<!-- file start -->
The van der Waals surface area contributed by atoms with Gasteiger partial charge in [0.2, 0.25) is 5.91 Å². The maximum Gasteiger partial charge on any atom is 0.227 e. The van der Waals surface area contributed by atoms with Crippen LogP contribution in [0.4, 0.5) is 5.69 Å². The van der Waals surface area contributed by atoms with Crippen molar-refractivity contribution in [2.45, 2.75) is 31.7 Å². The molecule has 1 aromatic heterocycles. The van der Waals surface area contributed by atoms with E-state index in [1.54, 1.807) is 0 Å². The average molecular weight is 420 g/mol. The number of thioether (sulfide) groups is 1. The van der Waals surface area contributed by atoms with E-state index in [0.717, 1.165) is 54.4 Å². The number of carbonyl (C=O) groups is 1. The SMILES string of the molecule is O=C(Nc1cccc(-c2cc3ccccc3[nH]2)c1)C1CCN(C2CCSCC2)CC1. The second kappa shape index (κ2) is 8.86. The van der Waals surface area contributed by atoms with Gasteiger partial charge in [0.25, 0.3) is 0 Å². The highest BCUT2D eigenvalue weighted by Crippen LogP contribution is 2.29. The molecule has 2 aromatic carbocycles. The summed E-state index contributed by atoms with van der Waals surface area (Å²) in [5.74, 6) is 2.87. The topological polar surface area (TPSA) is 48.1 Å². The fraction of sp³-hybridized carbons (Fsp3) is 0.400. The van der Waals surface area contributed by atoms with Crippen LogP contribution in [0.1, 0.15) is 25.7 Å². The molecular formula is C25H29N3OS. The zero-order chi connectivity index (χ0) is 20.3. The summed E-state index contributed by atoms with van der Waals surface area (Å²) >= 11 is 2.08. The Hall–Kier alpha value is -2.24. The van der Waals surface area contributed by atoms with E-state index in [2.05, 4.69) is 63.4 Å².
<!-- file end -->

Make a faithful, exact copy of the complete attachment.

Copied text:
The van der Waals surface area contributed by atoms with Gasteiger partial charge in [0.2, 0.25) is 5.91 Å². The maximum Gasteiger partial charge on any atom is 0.227 e. The van der Waals surface area contributed by atoms with Crippen LogP contribution in [0.4, 0.5) is 5.69 Å². The van der Waals surface area contributed by atoms with Crippen molar-refractivity contribution in [2.45, 2.75) is 31.7 Å². The molecule has 1 aromatic heterocycles. The van der Waals surface area contributed by atoms with E-state index in [1.54, 1.807) is 0 Å². The average molecular weight is 420 g/mol. The number of thioether (sulfide) groups is 1. The van der Waals surface area contributed by atoms with E-state index in [0.717, 1.165) is 54.4 Å². The number of carbonyl (C=O) groups is 1. The SMILES string of the molecule is O=C(Nc1cccc(-c2cc3ccccc3[nH]2)c1)C1CCN(C2CCSCC2)CC1. The second kappa shape index (κ2) is 8.86. The van der Waals surface area contributed by atoms with Gasteiger partial charge in [0.25, 0.3) is 0 Å². The highest BCUT2D eigenvalue weighted by Crippen LogP contribution is 2.29. The molecule has 2 aromatic carbocycles. The summed E-state index contributed by atoms with van der Waals surface area (Å²) in [5.74, 6) is 2.87. The topological polar surface area (TPSA) is 48.1 Å². The fraction of sp³-hybridized carbons (Fsp3) is 0.400. The van der Waals surface area contributed by atoms with Crippen LogP contribution in [0.1, 0.15) is 25.7 Å². The molecular formula is C25H29N3OS. The zero-order chi connectivity index (χ0) is 20.3. The summed E-state index contributed by atoms with van der Waals surface area (Å²) >= 11 is 2.08. The Hall–Kier alpha value is -2.24. The van der Waals surface area contributed by atoms with E-state index in [2.05, 4.69) is 63.4 Å².